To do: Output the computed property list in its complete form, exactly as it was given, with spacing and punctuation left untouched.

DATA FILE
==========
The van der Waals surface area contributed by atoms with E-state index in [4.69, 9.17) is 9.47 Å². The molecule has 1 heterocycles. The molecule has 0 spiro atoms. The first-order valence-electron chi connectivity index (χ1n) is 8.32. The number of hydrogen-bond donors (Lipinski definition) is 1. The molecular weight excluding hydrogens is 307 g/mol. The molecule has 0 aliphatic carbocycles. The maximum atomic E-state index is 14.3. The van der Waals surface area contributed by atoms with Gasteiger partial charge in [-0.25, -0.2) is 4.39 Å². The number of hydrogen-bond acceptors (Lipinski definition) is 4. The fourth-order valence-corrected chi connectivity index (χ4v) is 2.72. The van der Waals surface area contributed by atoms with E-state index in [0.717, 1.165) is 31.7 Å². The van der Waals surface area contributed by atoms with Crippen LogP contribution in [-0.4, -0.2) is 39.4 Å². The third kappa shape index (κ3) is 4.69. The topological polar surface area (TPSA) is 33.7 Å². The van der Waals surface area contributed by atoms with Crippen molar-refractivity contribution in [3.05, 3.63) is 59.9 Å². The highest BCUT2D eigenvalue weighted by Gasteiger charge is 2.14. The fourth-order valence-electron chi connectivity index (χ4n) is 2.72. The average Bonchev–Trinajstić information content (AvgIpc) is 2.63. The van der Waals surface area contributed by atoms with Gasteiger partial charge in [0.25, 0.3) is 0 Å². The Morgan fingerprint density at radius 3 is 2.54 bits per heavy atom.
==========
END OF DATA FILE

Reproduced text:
The van der Waals surface area contributed by atoms with E-state index in [4.69, 9.17) is 9.47 Å². The molecule has 1 heterocycles. The molecule has 0 spiro atoms. The first-order valence-electron chi connectivity index (χ1n) is 8.32. The number of hydrogen-bond donors (Lipinski definition) is 1. The molecular weight excluding hydrogens is 307 g/mol. The molecule has 0 aliphatic carbocycles. The maximum atomic E-state index is 14.3. The van der Waals surface area contributed by atoms with Gasteiger partial charge in [-0.25, -0.2) is 4.39 Å². The number of hydrogen-bond acceptors (Lipinski definition) is 4. The fourth-order valence-corrected chi connectivity index (χ4v) is 2.72. The van der Waals surface area contributed by atoms with E-state index in [0.717, 1.165) is 31.7 Å². The van der Waals surface area contributed by atoms with Crippen LogP contribution in [-0.4, -0.2) is 39.4 Å². The third kappa shape index (κ3) is 4.69. The topological polar surface area (TPSA) is 33.7 Å². The van der Waals surface area contributed by atoms with Crippen molar-refractivity contribution in [3.05, 3.63) is 59.9 Å². The highest BCUT2D eigenvalue weighted by Gasteiger charge is 2.14. The fourth-order valence-electron chi connectivity index (χ4n) is 2.72. The average Bonchev–Trinajstić information content (AvgIpc) is 2.63. The van der Waals surface area contributed by atoms with Gasteiger partial charge in [0.25, 0.3) is 0 Å². The Morgan fingerprint density at radius 3 is 2.54 bits per heavy atom.